The California Legislature has passed a 17-month budget that does not include Gov. Arnold Schwarzenegger’s earlier proposal to broaden the sales and use tax to include veterinary services.
Back in November, the governor issued a proposal for a solution to help fix the state’s $11.2 billion budget shortfall. A proposal for a budget for the 2009-2010 fiscal year followed in December. Both proposals included provisions to raise the base sales tax to 8.75 percent and apply the tax to veterinary services, among other services such as appliance and furniture repair, golf fees, vehicle repair, and amusement parks.
In response, the California Veterinary Medical Association launched a statewide campaign opposing the proposed sales tax on veterinary services and asked its more than 6,000 member veterinarians to write letters to the governor to explain the hardships the tax could impose on pet owners and crowded pet shelters.
William Grant, II, DVM, president of the CVMA, called the tax discriminatory because it singled out only one healing arts profession.
On Thursday, the CVMA issued a joint press release with The Humane Society of the United States thanking the governor for responding to the public’s opposition to the veterinary tax.
“Requiring pet owners to pay a tax to care for their animals is bad public policy,” Grant said. “We are pleased members of the ‘Big Five,’ including the governor, recognized that and the proposed tax was removed from the final budget bill.”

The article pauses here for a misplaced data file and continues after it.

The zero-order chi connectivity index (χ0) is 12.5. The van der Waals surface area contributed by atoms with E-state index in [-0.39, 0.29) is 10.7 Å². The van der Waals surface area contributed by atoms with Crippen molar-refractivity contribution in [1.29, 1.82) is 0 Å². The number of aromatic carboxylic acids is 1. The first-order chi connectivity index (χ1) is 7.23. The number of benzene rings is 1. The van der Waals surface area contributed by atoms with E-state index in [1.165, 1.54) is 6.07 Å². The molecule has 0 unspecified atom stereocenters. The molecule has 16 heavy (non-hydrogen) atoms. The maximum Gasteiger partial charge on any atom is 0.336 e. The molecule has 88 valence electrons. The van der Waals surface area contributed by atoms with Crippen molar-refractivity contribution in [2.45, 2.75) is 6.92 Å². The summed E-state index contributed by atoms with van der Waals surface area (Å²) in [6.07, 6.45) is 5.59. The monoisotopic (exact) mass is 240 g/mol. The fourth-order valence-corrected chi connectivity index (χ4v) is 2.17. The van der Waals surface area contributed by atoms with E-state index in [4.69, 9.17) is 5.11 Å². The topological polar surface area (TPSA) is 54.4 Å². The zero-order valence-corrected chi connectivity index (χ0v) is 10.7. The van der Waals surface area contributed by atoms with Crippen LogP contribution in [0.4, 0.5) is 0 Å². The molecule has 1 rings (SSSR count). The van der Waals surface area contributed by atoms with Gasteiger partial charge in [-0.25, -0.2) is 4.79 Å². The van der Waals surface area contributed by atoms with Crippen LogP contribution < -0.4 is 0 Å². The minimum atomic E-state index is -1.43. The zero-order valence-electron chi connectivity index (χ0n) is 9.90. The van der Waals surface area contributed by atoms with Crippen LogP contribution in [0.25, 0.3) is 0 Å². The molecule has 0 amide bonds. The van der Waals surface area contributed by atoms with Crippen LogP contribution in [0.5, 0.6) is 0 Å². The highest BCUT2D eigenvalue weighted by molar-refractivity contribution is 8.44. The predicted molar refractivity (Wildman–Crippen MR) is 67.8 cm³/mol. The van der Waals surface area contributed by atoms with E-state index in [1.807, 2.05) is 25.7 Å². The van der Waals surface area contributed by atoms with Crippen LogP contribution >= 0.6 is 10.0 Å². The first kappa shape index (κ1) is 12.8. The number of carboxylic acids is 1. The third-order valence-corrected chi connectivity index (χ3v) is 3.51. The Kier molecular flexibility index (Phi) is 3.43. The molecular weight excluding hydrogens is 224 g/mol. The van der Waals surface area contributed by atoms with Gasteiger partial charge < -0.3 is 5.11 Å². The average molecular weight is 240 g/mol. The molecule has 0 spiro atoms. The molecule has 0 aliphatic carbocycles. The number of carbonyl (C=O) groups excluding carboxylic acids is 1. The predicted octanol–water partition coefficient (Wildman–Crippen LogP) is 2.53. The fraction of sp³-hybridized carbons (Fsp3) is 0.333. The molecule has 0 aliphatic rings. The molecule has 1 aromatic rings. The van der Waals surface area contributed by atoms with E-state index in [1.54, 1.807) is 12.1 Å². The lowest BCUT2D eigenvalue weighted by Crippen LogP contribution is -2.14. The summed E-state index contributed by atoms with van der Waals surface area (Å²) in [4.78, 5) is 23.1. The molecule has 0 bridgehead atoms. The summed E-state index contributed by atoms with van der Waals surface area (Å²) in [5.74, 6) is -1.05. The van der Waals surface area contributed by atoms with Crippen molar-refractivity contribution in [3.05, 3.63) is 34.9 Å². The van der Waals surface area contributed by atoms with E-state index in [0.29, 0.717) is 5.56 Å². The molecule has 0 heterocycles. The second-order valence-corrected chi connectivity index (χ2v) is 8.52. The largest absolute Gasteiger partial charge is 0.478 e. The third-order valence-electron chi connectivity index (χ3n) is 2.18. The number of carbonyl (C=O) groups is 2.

Thousands of Californians called an automated phone number established by the governor’s office to allow residents to express their support or opposition for the proposal.
“The opposition of veterinarians, pet owners, and concerned citizens was so intense, a special extension was added to the governor’s budget voicemail line to handle the opposition to the tax on pets,” Grant said. “We believe the overwhelming number of calls delivered an emphatic message to the governor that taxing pet owners would be hugely unpopular and inequitable.”
The budget proposal to extend the sales tax to veterinary services could have added up to 10 percent to the cost of caring for animals in California, according to the state Legislative Analyst’s office. CVMA maintained that this would have endangered the health and well-being of animals kept as pets, raised on farms, or sheltered by humane agencies.
The CVMA said that while this is a great accomplishment, there is still work to do because there may be budget revisions in the future. The association added that it will continue to monitor the special tax commission appointed by the governor to restructure and modernize California’s tax system and any proposals that could affect the taxation of veterinary medicine in the future.
“We know the fight to protect animal care from taxation is not over,” Grant said. “Our membership remains firmly opposed to taxes that will force our clients to make untenable decisions affecting the quality of life for their pets and that might put our food supply at risk. It was wrong last week and it will be wrong next year.”